Sketch by Jack Chalker

Halifax to Singapore

Joseph T Dickman-tn

USS Joseph T. Dickman

The 196 and most of the Division were kitted out for Desert fighting, so speculation ran that they were set for Africa or the Middle East.  Transport this time was provided by the US Navy and the 196 Embarked on the USS Joseph T Dickman, an American troopship. 

The convoy set sail on 10th November 1941 and on 22nd November had travelled to Trinidad in the West Indies to refuel.  There was no time to allow the troops onto land at this stage though and the convoy soon set sail once again.  On the 24th the unit were “victims” of the American Crossing the line ceremony, as the convoy crossed the equator, many of the unit getting an impromptu soaking or haircut, by the US hosts. 

The 7th December 1941 saw the Japanese invade the Malay Peninsula, and the sinking of HMS Repulse and Prince of Wales, off it’s coast.  This was a great loss to the Royal Navy, and soon after this Pearl Harbour was infamously attacked.  It was noted that the attitude of the American sailors had gone from slightly patronising to much more friendly on 8th December and strong friendships were formed.

By this time the unit had arrived in Cape Town, South Africa and was given four/five days shore leave.  This was a welcome relief to the unit, having spent 10 weeks at sea.  Some of the unit describe table mountain and the sight seeing that they done.  They also describe route marches and continued training.  It was around this time that the convoy was officially diverted from its original secret destination of the Levant-Caspian front to the Malay Peninsula.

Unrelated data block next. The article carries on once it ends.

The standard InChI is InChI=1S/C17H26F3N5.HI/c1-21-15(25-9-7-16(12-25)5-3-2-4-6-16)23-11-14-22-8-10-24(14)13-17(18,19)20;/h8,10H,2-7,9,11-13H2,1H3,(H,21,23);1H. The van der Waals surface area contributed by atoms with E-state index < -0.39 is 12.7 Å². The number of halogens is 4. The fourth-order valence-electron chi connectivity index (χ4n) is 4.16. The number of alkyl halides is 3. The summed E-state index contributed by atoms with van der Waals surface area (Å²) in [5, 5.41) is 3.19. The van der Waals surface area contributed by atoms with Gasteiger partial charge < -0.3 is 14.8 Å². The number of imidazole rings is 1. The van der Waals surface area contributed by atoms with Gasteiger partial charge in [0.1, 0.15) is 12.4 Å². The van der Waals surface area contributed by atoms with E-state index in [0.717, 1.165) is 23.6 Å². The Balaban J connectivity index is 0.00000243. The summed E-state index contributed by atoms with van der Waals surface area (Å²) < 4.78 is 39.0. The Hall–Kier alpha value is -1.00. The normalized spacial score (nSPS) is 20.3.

The 196th spent Christmas day in 1941 aboard the Joseph T  Dickman.  The menu was Roast Turkey, Giblet gravy, pickles, Sage Dressing, Cranberry sauce, mashed potatoes and Buttered Peas to start.  Plum Pudding, Camper down sauce and Fruit salad for afters.  There was also Bread, Candy, Tea, Raisin cookies, butter and cigarettes.  The ships food was complimented by many in the unit.

The 27th December 1941 saw the unit arrive in Bombay, India, where they disembarked before getting on a train to Ahmednager, where they stayed for around  two weeks.  The living quarters were huts with a veranda, and the first encounters with mosquito’s were experienced. 

The next stage of this epic journey was a train journey back to Bombay and another sea journey, this time aboard the USS West Point.  This was a magnificent vessel that had been the SS AMERICA, before it was converted into a troopship. The same detachment, originally on the SS Andes, travelled on the USS Wakefield.   The West Point and Wakefield were part of a convoy destined for Singapore, and it left Bombay on 19th January 1942.  The journey saw the first encounters with the Japanese, as an escort vessel fired on a Japanese plane, apparently on a reece mission.

The convoy reached Keppel Harbour in Singapore and the 196 disembarked on 29th January 1942.



Battle for Singapore



Sharing information with others is rewarding in itself, the pieces from the jigsaw begin to fit together and a picture begins to appear. Improve your knowledge and help make the Fepow Story an everlasting memorial to their memory.

Any material  to add to the Fepow Story please send to:

and their story will live on.


[196 Field Ambulance] [Training] [Liverpool - Halifax] [Halifax - Singapore] [Battle Singapore] [Captivity] [Roll of Honour] [Photo]


Visitor    Counter


Design by Ron Taylor

© Copyright RJT Internet Services 2003